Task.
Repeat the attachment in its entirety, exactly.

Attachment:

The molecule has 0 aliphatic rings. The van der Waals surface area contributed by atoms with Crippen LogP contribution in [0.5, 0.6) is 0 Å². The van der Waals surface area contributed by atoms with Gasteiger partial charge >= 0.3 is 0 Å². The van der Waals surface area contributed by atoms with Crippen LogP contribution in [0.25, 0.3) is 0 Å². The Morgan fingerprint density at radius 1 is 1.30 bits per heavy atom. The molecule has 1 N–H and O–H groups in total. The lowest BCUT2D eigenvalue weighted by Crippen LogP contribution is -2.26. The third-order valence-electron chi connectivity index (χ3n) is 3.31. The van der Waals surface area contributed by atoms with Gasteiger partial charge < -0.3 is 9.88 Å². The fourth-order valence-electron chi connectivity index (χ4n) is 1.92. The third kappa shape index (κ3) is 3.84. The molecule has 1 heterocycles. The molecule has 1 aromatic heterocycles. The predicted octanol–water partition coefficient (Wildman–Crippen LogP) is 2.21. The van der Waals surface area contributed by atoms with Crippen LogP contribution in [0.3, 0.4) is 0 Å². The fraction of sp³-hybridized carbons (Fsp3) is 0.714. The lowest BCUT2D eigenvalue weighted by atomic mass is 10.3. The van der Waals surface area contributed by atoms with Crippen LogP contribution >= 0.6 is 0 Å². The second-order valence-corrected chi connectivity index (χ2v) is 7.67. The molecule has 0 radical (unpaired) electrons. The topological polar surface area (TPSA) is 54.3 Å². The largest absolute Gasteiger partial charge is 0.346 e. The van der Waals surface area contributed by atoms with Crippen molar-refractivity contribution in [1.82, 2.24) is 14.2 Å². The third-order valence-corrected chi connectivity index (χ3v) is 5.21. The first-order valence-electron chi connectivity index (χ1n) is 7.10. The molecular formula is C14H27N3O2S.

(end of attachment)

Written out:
The molecule has 0 aliphatic rings. The van der Waals surface area contributed by atoms with Crippen LogP contribution in [0.5, 0.6) is 0 Å². The van der Waals surface area contributed by atoms with Gasteiger partial charge >= 0.3 is 0 Å². The van der Waals surface area contributed by atoms with Crippen LogP contribution in [0.25, 0.3) is 0 Å². The Morgan fingerprint density at radius 1 is 1.30 bits per heavy atom. The molecule has 1 N–H and O–H groups in total. The lowest BCUT2D eigenvalue weighted by Crippen LogP contribution is -2.26. The third-order valence-electron chi connectivity index (χ3n) is 3.31. The van der Waals surface area contributed by atoms with Gasteiger partial charge < -0.3 is 9.88 Å². The fourth-order valence-electron chi connectivity index (χ4n) is 1.92. The third kappa shape index (κ3) is 3.84. The molecule has 1 heterocycles. The molecule has 1 aromatic heterocycles. The predicted octanol–water partition coefficient (Wildman–Crippen LogP) is 2.21. The van der Waals surface area contributed by atoms with Crippen LogP contribution in [0.3, 0.4) is 0 Å². The fraction of sp³-hybridized carbons (Fsp3) is 0.714. The lowest BCUT2D eigenvalue weighted by atomic mass is 10.3. The van der Waals surface area contributed by atoms with Crippen LogP contribution >= 0.6 is 0 Å². The second-order valence-corrected chi connectivity index (χ2v) is 7.67. The molecule has 0 radical (unpaired) electrons. The topological polar surface area (TPSA) is 54.3 Å². The largest absolute Gasteiger partial charge is 0.346 e. The van der Waals surface area contributed by atoms with Crippen molar-refractivity contribution in [1.82, 2.24) is 14.2 Å². The third-order valence-corrected chi connectivity index (χ3v) is 5.21. The first-order valence-electron chi connectivity index (χ1n) is 7.10. The molecular formula is C14H27N3O2S.